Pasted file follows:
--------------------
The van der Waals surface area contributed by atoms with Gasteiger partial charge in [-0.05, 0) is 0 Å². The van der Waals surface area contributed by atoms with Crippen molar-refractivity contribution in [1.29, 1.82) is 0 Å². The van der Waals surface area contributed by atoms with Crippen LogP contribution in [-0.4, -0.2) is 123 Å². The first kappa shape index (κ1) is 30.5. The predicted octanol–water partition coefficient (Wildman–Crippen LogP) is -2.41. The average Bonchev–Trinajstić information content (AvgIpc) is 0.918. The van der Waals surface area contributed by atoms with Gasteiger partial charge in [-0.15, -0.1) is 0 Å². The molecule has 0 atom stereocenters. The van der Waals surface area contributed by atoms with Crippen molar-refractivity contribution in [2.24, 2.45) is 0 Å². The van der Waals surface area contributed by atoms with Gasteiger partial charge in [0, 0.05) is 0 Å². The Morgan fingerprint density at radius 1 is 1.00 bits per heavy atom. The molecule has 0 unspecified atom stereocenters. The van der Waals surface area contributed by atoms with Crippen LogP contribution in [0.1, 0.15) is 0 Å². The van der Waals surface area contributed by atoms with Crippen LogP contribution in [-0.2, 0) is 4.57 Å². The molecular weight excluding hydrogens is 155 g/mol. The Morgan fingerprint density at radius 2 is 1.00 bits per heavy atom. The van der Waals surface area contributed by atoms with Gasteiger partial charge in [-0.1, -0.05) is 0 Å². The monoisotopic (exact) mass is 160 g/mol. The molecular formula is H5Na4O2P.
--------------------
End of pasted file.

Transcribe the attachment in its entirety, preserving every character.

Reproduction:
The van der Waals surface area contributed by atoms with Gasteiger partial charge in [-0.05, 0) is 0 Å². The van der Waals surface area contributed by atoms with Crippen molar-refractivity contribution in [1.29, 1.82) is 0 Å². The van der Waals surface area contributed by atoms with Crippen LogP contribution in [-0.4, -0.2) is 123 Å². The first kappa shape index (κ1) is 30.5. The predicted octanol–water partition coefficient (Wildman–Crippen LogP) is -2.41. The average Bonchev–Trinajstić information content (AvgIpc) is 0.918. The van der Waals surface area contributed by atoms with Gasteiger partial charge in [-0.15, -0.1) is 0 Å². The molecule has 0 atom stereocenters. The van der Waals surface area contributed by atoms with Crippen molar-refractivity contribution in [2.24, 2.45) is 0 Å². The van der Waals surface area contributed by atoms with Gasteiger partial charge in [0, 0.05) is 0 Å². The Morgan fingerprint density at radius 1 is 1.00 bits per heavy atom. The molecule has 0 unspecified atom stereocenters. The van der Waals surface area contributed by atoms with Crippen LogP contribution in [0.1, 0.15) is 0 Å². The van der Waals surface area contributed by atoms with Crippen LogP contribution in [-0.2, 0) is 4.57 Å². The molecular weight excluding hydrogens is 155 g/mol. The Morgan fingerprint density at radius 2 is 1.00 bits per heavy atom. The van der Waals surface area contributed by atoms with Gasteiger partial charge in [-0.1, -0.05) is 0 Å². The monoisotopic (exact) mass is 160 g/mol. The molecular formula is H5Na4O2P.